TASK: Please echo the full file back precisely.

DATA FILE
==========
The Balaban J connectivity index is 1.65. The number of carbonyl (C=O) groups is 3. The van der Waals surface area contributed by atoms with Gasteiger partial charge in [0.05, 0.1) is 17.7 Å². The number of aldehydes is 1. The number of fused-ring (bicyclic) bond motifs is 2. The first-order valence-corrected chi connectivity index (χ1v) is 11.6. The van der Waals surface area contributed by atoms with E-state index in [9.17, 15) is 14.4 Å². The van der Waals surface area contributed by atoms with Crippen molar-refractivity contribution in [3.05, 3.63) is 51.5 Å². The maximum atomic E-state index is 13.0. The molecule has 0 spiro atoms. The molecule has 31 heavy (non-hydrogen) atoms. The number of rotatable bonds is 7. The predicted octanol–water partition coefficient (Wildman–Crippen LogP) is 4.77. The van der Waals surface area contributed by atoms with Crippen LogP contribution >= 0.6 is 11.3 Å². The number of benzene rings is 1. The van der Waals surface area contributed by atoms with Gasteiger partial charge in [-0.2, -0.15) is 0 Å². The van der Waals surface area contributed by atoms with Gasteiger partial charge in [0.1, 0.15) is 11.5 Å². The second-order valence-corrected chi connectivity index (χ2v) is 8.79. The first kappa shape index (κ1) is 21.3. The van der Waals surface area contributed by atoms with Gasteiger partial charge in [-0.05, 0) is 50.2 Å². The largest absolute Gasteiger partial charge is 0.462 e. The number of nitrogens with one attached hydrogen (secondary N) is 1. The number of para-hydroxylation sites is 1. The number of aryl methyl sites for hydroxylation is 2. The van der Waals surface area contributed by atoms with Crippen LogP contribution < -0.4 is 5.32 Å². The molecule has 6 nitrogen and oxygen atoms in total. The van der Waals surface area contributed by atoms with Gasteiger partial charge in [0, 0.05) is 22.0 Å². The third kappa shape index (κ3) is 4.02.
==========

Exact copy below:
The Balaban J connectivity index is 1.65. The number of carbonyl (C=O) groups is 3. The van der Waals surface area contributed by atoms with Gasteiger partial charge in [0.05, 0.1) is 17.7 Å². The number of aldehydes is 1. The number of fused-ring (bicyclic) bond motifs is 2. The first-order valence-corrected chi connectivity index (χ1v) is 11.6. The van der Waals surface area contributed by atoms with E-state index in [9.17, 15) is 14.4 Å². The van der Waals surface area contributed by atoms with Crippen molar-refractivity contribution in [3.05, 3.63) is 51.5 Å². The maximum atomic E-state index is 13.0. The molecule has 0 spiro atoms. The molecule has 31 heavy (non-hydrogen) atoms. The number of rotatable bonds is 7. The predicted octanol–water partition coefficient (Wildman–Crippen LogP) is 4.77. The van der Waals surface area contributed by atoms with Crippen LogP contribution >= 0.6 is 11.3 Å². The number of benzene rings is 1. The van der Waals surface area contributed by atoms with Gasteiger partial charge in [-0.2, -0.15) is 0 Å². The van der Waals surface area contributed by atoms with Gasteiger partial charge in [0.1, 0.15) is 11.5 Å². The second-order valence-corrected chi connectivity index (χ2v) is 8.79. The first kappa shape index (κ1) is 21.3. The van der Waals surface area contributed by atoms with Gasteiger partial charge in [-0.05, 0) is 50.2 Å². The largest absolute Gasteiger partial charge is 0.462 e. The number of nitrogens with one attached hydrogen (secondary N) is 1. The number of para-hydroxylation sites is 1. The number of aryl methyl sites for hydroxylation is 2. The van der Waals surface area contributed by atoms with Crippen LogP contribution < -0.4 is 5.32 Å². The molecule has 6 nitrogen and oxygen atoms in total. The van der Waals surface area contributed by atoms with Gasteiger partial charge in [0, 0.05) is 22.0 Å². The third kappa shape index (κ3) is 4.02.